The circadian rhythm controls highs and lows of wakefulness and sleepiness through the day. It is influenced by light and darkness and is responsible for telling the pineal gland to release melatonin[I], which makes you feel sleepy. While there are periods of high sleepiness during the day, this circadian body clock primarily helps with being able to fall and stay asleep at night. 

The homeostatic sleep drive is based on how long you are awake between periods of sleep. The longer you are awake, the more sleepy you will feel. The neurotransmitter adenosine builds up in your brain during periods of wakefulness and increases the need to sleep.[I]

How this is related to the sleep training for naps or nights first discussion

Daytime sleep is primarily influenced by sleep pressure while nighttime sleep is regulated by both sleep pressure and the circadian body clock. Meaning there are two processes in our bodies helping us fall and stay asleep at night compared to during the day.

Let’s look at the pros and cons of the different answers to ‘should I sleep train for naps or nights first?’

Sleep train for naps AND nights at the same time 

Consistency is key when sleep training. This recommendation keeps things consistent across all sleep periods.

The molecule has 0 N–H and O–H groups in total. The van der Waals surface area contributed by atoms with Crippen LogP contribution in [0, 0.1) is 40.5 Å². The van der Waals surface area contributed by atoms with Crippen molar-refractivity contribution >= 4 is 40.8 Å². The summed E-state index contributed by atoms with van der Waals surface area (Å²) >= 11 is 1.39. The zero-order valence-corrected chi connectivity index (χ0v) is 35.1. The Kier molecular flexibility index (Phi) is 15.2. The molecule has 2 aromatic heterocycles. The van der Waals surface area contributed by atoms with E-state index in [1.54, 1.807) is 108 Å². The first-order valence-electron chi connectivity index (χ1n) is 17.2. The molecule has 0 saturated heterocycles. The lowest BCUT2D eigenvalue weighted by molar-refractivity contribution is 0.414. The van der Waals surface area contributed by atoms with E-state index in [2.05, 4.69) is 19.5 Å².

• Keeps the changes made to sleep consistent for all periods of sleep.
  • May result in achieving independent sleep for naps and nights in an overall shorter timeframe.
  • Older babies and toddlers tend to be more black-and-white, so working on both at the same time allows them to see that consistency so they know what to expect.
  • This can feel more straightforward for parents.


  • Making big changes to sleep is not only a learning process for babies, but it is also a challenging process for parents too. Sleep training for both at the same time can feel like a lot or potentially be overwhelming. This could limit overall success at reaching your goals if you feel more likely to ‘give in.’ (After having your baby in their crib while implementing your strategy and then deciding to put your baby to sleep in the same way you previously did.)
  • If your baby is missing some sleep from the night and then struggling to get down for naps during the day, it can lead to your baby becoming pretty overtired. Overtiredness makes it more difficult to fall asleep and also to stay asleep.

If you go this route, I recommend that caregivers are able to support each other through the process, rather than it all falling on one person. 

Sleep train for nights then naps

This recommendation is typically based on night and nap sleep being different because night sleep is regulated by the circadian rhythm in addition to sleep pressure. At night you can align your baby’s circadian rhythm cues and appropriate levels of sleep pressure (using wake windows to do this). The thought process is that falling asleep at bedtime will be easier because there are more things driving your baby to sleep.